Hating On the Actors

Anna Gunn has one of the great all-time show business gigs as Skyler White in Breaking Bad . She is discovering, however, that there is a downside to creating a memorable character that engages people's deepest emotions. In her NYT Op-Ed she discusses the hatred some people have for her character and how it has even led some nut jobs to threaten her, the actress, personally. It's probably not much comfort to her to realize that this is in fact a bizarre tribute to her skill in making her character so vividly real. I recall a couple of occasions when I encountered similar feelings. In one case, I was an audience member watching Mark Medoff's When You Comin' Back Red Rider . The actor playing the central character, the villainous, unbalanced, and explosive Teddy made such a strong impression that I disliked him personally until I was fortunate enough to take a class (a few classes, actually) from him. Later, when I was playing a part in One Flew Over the Cukoo'

Origins of Indian Endogamy

One of India's most characteristic institutions is its division into endogamous clans, or jatis - somewhat misleading referred to as the caste system. A group of genetics researchers from Hyderabad and Boston now claim to have evidence that the endogamic system originated , or at least took shape, about 1900 years ago. Indian ancestry is complex, but there are two major strands, the so-called Ancestral North Indians, who are related to central Asians, Middle Easterners, and Europeans one the one hand and Ancestral South Indians, who don't appear to be closely related to any outside groups. The claim is that the genetic evidence indicates that mixing between the groups began about 4200 years ago - plausibly at the time Indo-European languages arrived in India - and stopped 1900 years ago, when the Jati system took hold. Naturally I would be interested in Arun's opinion, fortified as it is by his vast knowledge of Indian history and deep skepticism about conventional inte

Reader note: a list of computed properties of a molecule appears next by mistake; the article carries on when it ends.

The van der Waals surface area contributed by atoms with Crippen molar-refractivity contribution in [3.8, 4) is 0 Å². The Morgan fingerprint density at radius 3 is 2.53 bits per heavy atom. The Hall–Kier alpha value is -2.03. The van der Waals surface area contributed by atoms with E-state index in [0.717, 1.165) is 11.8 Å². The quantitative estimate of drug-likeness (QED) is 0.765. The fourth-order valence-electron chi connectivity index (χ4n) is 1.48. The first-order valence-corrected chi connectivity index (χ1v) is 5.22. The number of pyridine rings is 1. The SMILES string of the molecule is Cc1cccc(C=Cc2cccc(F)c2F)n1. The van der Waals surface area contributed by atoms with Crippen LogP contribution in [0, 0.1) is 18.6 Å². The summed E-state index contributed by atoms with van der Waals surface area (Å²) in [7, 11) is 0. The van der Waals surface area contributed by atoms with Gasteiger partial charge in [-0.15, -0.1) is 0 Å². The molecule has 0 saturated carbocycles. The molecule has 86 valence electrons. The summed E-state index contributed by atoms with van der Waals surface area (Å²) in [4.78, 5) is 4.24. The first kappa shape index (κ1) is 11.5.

Aliens: Isn't It Ironic

The irony challenged have tended to get hysterical about Krugman's famous suggestion that the economy could be healed by a fake Alien invasion. He explains the context (a riff on an similarly ironic commentary of Keynes) once again here. DeLong finds Cochrane being irony challenged (or as Krugman puts it, perhaps uncharitably, "remarkably dense"). It's unlikely to help though. The problem with the ironically challenged seems to be that they really don't - and can't - get it. Which is another reason why irony ought to be used a bit sparingly.

The Surveillance State: 1984 Comes a Bit Late